Concerning whether a downturn in U.S. economic growth affects Canadian economic growth, there is indeed a direct correlation. Due to the closeness of the two economies, and the mammoth size of the U.S. Economy in general, there is no way that any disruption in one country would not be felt in the other. Over the past twenty years, globalization, NAFTA, and an increase in technological capability has only brought both countries financial mechanisms closer. In fact, Canadians are at great risk when the behavior of Wall Street becomes reckless. It is risky behavior, such as that exhibited during the subprime lending crisis, that most affects international financial institutions.[footnoteRef:3] (Somerville 2010) The health of the U.S. economy is vital to the success of Canada's economy, and therefore caution must be placed whenever either country predicts a downturn in the imminent future. [3: Somerville, Glenn. Reuters. January 31, 2010. http://www.reuters.com/article/2010/01/31/us-usa-economy-bailout-idUSTRE60U09L20100131.]
However Canada does have its own ability to handle government spending however it likes. For instance, providing a single payer health care system greatly simplifies the health care process and costs, and ensures that even during an economic downturn, citizens are able to seek the medical treatment they are entitled to. This is a service provided by the government even during hard times, a social responsibility which is lacking in the American public conscience. This is in stark contrast to the United States, which opts to spend heavily on military and defense, while relying entirely on the private sector to provide health insurance for Americans. Among other differences between the nations, the way labor is exported from America to China and other low income nations is not nearly as extreme in Canada. Additionally, Canada's property market was not as heavily affected as in the States, due to better market regulation and less of a reliance on sub-prime loans. [footnoteRef:4] [4: CBC News. Replay of Great Depression Unlikely. September 25, 2008. http://www.cbc.ca/news/business/story/2008/09/25/td-forecast.html.]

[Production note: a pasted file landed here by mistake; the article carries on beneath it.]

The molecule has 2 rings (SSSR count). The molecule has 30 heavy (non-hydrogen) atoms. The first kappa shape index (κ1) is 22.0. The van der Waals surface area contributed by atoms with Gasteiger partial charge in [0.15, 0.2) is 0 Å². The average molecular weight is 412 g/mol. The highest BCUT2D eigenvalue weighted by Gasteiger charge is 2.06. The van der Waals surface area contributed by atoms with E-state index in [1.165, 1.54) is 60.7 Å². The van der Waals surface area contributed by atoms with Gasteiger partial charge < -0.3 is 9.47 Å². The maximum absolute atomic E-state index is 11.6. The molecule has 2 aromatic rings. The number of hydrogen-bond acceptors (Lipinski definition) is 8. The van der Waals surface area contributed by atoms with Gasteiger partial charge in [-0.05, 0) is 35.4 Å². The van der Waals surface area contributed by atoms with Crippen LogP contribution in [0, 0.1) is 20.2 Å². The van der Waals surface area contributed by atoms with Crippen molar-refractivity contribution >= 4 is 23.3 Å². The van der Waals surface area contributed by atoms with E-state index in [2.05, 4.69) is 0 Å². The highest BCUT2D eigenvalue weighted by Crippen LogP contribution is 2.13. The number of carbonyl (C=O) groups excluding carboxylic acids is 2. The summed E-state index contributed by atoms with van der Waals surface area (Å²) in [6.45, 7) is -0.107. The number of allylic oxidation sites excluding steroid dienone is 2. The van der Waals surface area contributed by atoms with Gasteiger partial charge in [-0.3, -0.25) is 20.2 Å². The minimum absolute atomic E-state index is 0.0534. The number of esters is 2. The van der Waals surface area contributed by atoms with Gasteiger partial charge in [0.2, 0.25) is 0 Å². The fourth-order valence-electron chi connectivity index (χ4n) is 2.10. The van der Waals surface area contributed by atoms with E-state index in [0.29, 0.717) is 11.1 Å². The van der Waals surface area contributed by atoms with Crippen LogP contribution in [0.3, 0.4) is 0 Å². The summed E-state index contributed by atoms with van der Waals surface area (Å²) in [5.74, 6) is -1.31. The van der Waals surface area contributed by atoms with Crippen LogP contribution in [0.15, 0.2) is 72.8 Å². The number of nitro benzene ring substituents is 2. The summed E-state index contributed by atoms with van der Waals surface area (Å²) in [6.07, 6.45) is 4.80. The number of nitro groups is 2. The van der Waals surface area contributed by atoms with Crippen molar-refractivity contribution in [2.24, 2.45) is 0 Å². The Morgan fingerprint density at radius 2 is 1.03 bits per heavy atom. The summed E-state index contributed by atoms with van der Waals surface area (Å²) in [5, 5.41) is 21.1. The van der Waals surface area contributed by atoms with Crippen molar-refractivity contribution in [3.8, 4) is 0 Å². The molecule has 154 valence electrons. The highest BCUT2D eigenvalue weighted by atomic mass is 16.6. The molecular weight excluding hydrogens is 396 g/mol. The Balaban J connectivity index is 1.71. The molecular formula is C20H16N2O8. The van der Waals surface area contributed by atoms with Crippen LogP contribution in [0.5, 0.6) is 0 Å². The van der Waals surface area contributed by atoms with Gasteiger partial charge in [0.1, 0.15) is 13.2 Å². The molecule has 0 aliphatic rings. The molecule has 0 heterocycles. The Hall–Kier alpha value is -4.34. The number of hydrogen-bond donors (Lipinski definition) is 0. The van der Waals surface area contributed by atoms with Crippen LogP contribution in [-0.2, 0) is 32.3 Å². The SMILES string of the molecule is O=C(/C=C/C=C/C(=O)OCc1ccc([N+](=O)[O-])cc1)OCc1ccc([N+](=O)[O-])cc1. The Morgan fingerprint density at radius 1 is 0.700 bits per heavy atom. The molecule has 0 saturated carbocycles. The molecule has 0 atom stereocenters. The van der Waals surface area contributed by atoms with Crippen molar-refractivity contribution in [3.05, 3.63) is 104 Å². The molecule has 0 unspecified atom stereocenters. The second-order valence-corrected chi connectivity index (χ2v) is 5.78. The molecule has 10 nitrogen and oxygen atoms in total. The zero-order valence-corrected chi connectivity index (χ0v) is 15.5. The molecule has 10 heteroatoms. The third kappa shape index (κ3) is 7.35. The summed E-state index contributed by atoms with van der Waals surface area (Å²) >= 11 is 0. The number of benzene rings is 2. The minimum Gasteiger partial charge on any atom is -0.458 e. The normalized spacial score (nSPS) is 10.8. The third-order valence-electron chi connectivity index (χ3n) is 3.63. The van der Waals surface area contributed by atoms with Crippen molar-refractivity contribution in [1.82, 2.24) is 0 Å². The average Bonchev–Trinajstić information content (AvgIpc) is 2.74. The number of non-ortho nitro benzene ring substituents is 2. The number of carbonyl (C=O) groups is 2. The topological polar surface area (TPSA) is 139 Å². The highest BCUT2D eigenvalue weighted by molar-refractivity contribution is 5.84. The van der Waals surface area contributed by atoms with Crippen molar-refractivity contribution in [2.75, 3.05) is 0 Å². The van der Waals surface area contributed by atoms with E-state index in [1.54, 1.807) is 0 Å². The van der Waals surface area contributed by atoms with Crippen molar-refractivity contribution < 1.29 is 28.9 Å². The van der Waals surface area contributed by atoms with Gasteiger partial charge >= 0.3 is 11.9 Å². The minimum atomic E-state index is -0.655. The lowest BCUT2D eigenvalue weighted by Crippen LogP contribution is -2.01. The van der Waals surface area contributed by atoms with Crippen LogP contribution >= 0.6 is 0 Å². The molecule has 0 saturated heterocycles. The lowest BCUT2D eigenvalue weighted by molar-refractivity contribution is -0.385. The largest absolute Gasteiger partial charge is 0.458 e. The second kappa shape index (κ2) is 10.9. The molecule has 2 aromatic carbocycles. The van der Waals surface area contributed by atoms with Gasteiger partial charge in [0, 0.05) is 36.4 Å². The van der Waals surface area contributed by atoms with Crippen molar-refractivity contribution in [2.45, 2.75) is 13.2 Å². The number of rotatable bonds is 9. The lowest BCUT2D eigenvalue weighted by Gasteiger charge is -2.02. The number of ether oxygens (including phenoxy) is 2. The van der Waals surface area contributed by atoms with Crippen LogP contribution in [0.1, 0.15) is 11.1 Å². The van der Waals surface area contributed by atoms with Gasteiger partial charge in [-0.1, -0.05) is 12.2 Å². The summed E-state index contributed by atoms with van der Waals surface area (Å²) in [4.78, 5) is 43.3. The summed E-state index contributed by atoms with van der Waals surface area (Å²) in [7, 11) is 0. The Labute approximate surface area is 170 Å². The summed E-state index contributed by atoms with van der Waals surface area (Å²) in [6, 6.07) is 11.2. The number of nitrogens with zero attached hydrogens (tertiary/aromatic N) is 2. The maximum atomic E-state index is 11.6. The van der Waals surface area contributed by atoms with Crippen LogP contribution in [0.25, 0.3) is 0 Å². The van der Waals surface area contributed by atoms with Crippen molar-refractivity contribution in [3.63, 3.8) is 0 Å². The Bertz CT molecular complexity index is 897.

In conclusion, we see that the Great Depression has taught all world governments how to evade calamity, but the extent to which government involvement in the market should be permitted is still in heavy contention. The pro-business low tax business class sees Keynes as a man who simply redistributes wealth via tax collection and government spending, meanwhile the middle class typically benefits from the benefits government offers in its ability to stabilize the market and prevent prolonged periods of slow growth and unemployment, periods which are inherent in the instability of the free market.